Today, therefore, the development of biotechnology products and processes is regarded as the core of the collaboration. This shift entails an approach that aims to integrate more partners, for example from the private sector, and to address transsectoral issues. Such an approach depends on institutions that do not only have a good track record in science but also a high management capacity, and where fast and flexible decisions are not hampered by hierarchic structures.
Although the ISCB tried to respond to the competitive environment in biotechnology, it proved to be difficult to foster the shift from scientific capacity building towards development of commercial products and processes within an ongoing programme. Several workshops were held under the heading ‘From an idea to a product’, to tackle the various phases of a product development process prior to the successful launch of a product on the market. This process requires knowledge on diverse subjects, ranging from R&D and technical development to registration and regulation.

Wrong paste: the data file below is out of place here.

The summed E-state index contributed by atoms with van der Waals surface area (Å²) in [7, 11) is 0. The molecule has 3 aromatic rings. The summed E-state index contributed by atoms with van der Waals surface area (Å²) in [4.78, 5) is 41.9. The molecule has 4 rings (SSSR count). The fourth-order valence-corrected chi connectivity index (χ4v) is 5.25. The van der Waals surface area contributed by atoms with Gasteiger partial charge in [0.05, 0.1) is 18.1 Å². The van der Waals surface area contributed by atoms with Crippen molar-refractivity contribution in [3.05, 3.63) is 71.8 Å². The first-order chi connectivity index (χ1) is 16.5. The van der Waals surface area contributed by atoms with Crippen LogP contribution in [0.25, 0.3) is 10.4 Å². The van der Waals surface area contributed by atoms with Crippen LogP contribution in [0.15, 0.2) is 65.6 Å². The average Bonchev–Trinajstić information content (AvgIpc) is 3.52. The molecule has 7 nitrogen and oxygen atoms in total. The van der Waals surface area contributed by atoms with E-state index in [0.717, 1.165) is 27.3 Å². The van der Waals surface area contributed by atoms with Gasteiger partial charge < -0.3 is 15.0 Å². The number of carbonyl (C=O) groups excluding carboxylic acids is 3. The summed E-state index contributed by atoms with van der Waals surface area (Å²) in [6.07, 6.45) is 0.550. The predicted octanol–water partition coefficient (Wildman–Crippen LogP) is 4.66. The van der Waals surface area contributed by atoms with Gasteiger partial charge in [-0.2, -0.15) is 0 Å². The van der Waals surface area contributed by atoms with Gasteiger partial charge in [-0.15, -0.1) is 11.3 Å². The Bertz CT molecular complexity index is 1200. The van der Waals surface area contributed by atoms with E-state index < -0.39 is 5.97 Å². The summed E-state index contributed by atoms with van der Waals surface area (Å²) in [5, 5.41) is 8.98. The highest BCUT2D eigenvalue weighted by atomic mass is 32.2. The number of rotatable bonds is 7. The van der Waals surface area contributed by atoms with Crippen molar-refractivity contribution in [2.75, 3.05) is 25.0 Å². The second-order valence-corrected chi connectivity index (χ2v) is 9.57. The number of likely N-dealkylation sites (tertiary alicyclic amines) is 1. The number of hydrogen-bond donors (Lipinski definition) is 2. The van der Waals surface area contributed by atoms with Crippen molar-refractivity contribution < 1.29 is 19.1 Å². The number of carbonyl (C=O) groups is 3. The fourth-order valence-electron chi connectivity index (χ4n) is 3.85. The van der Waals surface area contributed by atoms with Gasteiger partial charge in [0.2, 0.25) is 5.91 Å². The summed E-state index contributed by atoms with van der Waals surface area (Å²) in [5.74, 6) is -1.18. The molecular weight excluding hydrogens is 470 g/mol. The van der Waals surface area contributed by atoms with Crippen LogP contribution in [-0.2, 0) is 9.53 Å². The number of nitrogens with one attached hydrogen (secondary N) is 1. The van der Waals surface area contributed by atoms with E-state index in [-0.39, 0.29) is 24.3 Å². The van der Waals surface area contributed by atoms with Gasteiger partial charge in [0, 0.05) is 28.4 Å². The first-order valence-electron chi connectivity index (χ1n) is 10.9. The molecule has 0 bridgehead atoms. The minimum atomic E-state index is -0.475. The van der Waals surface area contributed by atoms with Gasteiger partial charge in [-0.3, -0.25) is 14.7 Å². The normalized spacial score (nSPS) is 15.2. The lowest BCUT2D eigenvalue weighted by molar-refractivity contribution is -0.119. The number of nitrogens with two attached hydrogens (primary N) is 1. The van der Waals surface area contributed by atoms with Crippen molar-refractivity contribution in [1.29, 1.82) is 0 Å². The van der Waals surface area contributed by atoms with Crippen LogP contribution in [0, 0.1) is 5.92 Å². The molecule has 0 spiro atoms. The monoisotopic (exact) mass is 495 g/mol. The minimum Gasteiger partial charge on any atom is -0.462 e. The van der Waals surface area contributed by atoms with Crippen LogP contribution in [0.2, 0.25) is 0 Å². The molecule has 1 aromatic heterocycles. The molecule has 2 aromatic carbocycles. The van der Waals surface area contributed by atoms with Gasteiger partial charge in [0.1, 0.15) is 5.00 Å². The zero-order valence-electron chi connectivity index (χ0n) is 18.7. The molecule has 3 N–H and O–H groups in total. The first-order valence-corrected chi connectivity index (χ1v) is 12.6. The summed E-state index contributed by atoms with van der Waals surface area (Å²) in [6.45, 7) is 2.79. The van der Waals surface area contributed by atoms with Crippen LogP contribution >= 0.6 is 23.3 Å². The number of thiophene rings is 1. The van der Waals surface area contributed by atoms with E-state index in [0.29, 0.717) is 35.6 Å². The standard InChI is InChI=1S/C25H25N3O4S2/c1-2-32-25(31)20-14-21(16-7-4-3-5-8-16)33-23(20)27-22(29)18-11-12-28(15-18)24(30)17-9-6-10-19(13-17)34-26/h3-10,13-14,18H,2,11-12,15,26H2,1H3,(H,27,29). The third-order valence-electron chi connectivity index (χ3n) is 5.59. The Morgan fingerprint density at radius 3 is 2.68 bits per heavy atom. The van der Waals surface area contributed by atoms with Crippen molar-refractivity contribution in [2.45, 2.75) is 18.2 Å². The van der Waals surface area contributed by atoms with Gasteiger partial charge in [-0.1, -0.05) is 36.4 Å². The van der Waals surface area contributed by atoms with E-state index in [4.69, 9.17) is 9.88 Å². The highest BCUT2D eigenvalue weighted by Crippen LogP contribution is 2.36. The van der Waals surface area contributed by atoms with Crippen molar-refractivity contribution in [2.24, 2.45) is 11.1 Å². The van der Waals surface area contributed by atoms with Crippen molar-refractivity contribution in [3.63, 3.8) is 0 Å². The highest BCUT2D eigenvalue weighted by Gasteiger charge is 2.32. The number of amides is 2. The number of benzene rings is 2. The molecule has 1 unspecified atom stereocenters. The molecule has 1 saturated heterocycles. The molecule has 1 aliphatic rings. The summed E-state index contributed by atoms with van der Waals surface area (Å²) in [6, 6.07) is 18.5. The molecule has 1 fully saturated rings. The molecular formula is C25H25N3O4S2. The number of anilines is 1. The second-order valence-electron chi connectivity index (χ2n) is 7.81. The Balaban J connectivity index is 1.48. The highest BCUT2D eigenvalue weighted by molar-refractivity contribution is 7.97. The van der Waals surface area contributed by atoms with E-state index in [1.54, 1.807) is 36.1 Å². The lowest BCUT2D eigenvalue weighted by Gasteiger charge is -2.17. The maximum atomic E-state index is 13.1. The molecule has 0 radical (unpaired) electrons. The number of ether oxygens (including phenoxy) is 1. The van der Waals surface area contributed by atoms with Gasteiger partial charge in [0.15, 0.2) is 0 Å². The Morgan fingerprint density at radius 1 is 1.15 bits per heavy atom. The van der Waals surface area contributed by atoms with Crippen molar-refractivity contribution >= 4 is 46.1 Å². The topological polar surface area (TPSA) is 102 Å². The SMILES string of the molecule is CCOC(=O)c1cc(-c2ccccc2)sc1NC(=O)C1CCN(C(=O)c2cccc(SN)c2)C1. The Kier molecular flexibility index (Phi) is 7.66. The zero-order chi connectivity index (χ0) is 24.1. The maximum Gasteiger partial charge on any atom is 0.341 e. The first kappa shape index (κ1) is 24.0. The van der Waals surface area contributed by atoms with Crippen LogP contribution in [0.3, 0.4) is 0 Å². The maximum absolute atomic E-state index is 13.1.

However, these activities did not fully cover the programme premise that projects ought to move towards application and product development. There was still a need to involve new partners that were either capable of developing the research results and products up to the market level, or of giving advice regarding the management of Intellectual Property Rights (IPR), regulatory issues, technology transfer, and biosafety. A clear concept for creating these partnerships was never developed, which was partly due to a lack of regulations at the government level on both sides, as well as to the ISCB’s lack of guidelines on IPR.